The cultural interplay in Africa between indigenous, Islamic and Western legacies has given rise to four language types which we have described as Afro–ethnic, Afro–Islamic, Afro–Western and Western. After providing a working definition of these types, we proceed to look at their average tendencies and characteristics in the areas of writing, geographical spread, demographic distribution and functional value. For a while these types existed in relative distributive and functional complementarity within the continental constellation of languages. However, new economic, political and cultural forces have acted in concert to infuse a spirit of linguistic competition in social domains, roles and functions and in creating new sociolinguistic dynamics and formations. In the process Afro-Islamic languages have become secularised after passing through an ecumenical stage, while, among the Western languages, English has continued to expand its hold on the African continent in general. And as western technology is creating some linguistic competition for Western languages, the western legacy as a whole continues to have a universalising impact on language in Africa.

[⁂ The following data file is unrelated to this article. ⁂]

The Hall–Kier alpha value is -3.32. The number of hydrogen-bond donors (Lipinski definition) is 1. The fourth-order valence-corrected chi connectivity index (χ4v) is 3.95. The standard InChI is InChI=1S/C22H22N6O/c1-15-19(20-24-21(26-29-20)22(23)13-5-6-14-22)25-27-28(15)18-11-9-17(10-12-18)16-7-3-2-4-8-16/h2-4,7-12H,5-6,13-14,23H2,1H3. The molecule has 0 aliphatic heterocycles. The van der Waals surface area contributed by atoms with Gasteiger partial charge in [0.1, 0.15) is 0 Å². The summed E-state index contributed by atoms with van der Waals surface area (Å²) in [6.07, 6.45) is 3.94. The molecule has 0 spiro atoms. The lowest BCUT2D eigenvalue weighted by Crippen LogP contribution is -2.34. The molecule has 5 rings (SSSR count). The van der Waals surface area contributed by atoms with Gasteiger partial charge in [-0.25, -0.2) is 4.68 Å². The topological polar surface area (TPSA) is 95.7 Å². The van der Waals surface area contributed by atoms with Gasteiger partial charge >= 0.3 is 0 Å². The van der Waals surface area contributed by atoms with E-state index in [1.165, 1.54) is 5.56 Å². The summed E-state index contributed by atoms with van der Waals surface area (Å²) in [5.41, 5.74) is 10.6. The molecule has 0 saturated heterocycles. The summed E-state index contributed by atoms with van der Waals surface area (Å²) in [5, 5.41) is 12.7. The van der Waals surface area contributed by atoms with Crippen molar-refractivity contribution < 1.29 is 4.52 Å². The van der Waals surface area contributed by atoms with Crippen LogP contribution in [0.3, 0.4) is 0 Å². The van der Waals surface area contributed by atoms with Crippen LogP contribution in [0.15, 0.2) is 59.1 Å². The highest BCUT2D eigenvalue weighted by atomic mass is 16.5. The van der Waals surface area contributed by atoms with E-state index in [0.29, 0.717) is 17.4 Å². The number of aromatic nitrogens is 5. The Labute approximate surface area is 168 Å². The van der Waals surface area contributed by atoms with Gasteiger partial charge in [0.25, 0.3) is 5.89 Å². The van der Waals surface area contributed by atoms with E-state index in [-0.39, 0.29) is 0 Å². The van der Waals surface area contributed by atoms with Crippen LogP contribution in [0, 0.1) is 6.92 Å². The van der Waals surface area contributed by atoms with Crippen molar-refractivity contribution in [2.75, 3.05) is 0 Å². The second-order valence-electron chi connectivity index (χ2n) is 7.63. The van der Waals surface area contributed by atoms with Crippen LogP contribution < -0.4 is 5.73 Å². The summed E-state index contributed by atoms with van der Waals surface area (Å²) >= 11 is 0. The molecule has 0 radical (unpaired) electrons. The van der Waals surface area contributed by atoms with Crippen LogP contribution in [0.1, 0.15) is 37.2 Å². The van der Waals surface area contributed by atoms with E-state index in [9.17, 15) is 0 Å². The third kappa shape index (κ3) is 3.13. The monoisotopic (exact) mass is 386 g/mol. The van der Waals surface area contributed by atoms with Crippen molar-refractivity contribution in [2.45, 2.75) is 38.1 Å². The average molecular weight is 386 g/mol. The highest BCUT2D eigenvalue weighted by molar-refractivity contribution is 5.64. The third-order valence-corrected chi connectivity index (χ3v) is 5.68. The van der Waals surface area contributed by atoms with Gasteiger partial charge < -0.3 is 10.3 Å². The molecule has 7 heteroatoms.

|Original language||English (US)|
|Number of pages||16|
|Journal||Language and Education|
|State||Published - 1992|
All Science Journal Classification (ASJC) codes
- Language and Linguistics
- Linguistics and Language